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A comparison of methods to determine the biodegradable dissolved organic carbon from different terrestrial sources

Title data

McDowell, William H. ; Zsolnay, A. ; Aitkenhead-Peterson, Jacqueline A. ; Gregorich, E. G. ; Jones, Davey L. ; Jödemann, D. ; Kalbitz, Karsten ; Marschner, Bernd ; Schwesig, David:
A comparison of methods to determine the biodegradable dissolved organic carbon from different terrestrial sources.
In: Soil Biology & Biochemistry. Vol. 38 (2006) Issue 7 . - pp. 1933-1942.
ISSN 0038-0717
DOI: https://doi.org/10.1016/j.soilbio.2005.12.018

Abstract in another language

The importance of dissolved organic matter (DOM) in many soil processes is determined in large part by its availability to microbial uptake and decomposition, as this biodegradation can yield both energy and limiting nutrients. Despite its importance in soil ecology, there are no standard approaches to measuring the biodegradable fraction of DOC (BDOC) in soils. Here, we evaluate the comparability and reproducibility of methods employed in six laboratories including batch, kinetic, and bioreactor methods. Solutions from a variety of sources (throughfall, soil solution and soil extracts) were analysed using methods typically employed in each of the six participating laboratories. Our results show that the precision of various BDOC methods was similar (5–15%) across a broad range of BDOC (from 12% to 56% of total DOC). Differences in mean BDOC for the various test solutions were statistically significant when results were pooled across all the methods, and only a 90-day incubation resulted in consistently higher values for BDOC than the other methods. For 4 of 6 test solutions, measured BDOC increased by 6–13% with added nutrients. Current methods produce largely comparable results, providing the justification for comparisons among existing data sets collected with different methodologies. We recommend two standard methods for future studies: (1) a rapid determination of relatively labile DOC (measurement of DOC removal after 7 days of incubation with added nutrients) and (2) a 42-day incubation with repeated analysis of CO2 production when determination of decomposition rate constants and a labile and relatively refractory component of DOC is desired.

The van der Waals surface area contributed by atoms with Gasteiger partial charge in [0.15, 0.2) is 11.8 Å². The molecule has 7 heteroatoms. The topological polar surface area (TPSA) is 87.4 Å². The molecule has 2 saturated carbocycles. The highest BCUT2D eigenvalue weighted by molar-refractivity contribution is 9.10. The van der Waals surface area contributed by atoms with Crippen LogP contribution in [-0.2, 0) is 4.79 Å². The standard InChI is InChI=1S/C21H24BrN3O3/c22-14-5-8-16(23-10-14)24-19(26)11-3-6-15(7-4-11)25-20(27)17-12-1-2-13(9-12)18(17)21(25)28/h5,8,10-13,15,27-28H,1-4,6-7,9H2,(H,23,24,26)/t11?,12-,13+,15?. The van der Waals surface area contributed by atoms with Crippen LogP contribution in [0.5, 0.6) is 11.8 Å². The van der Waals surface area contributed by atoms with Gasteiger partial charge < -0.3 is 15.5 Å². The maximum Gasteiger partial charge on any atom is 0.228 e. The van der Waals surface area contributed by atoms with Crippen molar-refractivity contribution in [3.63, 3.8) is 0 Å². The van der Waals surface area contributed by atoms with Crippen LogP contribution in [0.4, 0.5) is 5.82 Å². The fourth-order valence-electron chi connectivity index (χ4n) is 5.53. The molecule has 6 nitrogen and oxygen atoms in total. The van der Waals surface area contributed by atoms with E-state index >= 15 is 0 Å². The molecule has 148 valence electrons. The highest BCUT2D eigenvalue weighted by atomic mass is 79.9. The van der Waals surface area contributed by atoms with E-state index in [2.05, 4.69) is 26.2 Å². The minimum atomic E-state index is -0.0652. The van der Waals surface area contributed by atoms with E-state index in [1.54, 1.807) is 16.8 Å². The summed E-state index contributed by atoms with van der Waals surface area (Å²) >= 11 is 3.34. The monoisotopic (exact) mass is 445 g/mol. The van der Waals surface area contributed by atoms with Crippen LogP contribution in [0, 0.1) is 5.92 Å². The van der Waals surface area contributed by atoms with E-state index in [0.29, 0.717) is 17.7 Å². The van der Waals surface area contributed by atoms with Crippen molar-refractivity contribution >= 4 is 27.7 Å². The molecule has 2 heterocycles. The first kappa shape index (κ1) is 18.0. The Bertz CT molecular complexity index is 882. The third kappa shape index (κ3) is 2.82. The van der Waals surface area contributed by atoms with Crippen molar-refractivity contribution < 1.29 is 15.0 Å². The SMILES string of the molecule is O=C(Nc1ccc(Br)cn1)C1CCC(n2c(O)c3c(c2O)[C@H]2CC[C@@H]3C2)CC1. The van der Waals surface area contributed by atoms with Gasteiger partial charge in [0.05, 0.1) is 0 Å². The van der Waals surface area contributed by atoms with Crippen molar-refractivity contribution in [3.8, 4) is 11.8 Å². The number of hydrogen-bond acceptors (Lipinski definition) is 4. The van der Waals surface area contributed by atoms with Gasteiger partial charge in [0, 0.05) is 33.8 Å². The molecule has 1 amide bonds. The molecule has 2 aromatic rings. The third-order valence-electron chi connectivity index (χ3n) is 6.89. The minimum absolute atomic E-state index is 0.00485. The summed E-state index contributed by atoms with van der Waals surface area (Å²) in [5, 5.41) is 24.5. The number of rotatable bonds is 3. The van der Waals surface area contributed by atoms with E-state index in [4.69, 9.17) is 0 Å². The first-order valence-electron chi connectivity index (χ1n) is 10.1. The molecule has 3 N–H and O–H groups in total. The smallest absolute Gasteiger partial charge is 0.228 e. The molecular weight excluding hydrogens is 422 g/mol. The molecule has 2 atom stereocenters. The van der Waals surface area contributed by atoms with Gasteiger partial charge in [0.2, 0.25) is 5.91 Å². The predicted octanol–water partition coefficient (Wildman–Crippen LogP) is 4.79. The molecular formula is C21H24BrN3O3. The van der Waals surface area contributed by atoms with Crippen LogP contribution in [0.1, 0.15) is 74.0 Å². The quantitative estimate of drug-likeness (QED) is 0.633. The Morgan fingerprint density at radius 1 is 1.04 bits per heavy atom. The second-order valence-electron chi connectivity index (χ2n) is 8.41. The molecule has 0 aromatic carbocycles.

Further data

Item Type: Article in a journal
Refereed: Yes
Additional notes: BAYCEER27861
Keywords: Biodegradation; Bioavailability; Dissolved organic carbon; Method; Mineralization
Institutions of the University: Faculties > Faculty of Biology, Chemistry and Earth Sciences > Department of Earth Sciences > Chair Soil Ecology
Research Institutions > Research Centres > Bayreuth Center of Ecology and Environmental Research- BayCEER
Faculties
Faculties > Faculty of Biology, Chemistry and Earth Sciences
Faculties > Faculty of Biology, Chemistry and Earth Sciences > Department of Earth Sciences
Research Institutions
Research Institutions > Research Centres
Result of work at the UBT: Yes
DDC Subjects: 500 Science
Date Deposited: 11 Sep 2015 06:33
Last Modified: 26 Feb 2016 10:37
URI: https://eref.uni-bayreuth.de/id/eprint/19174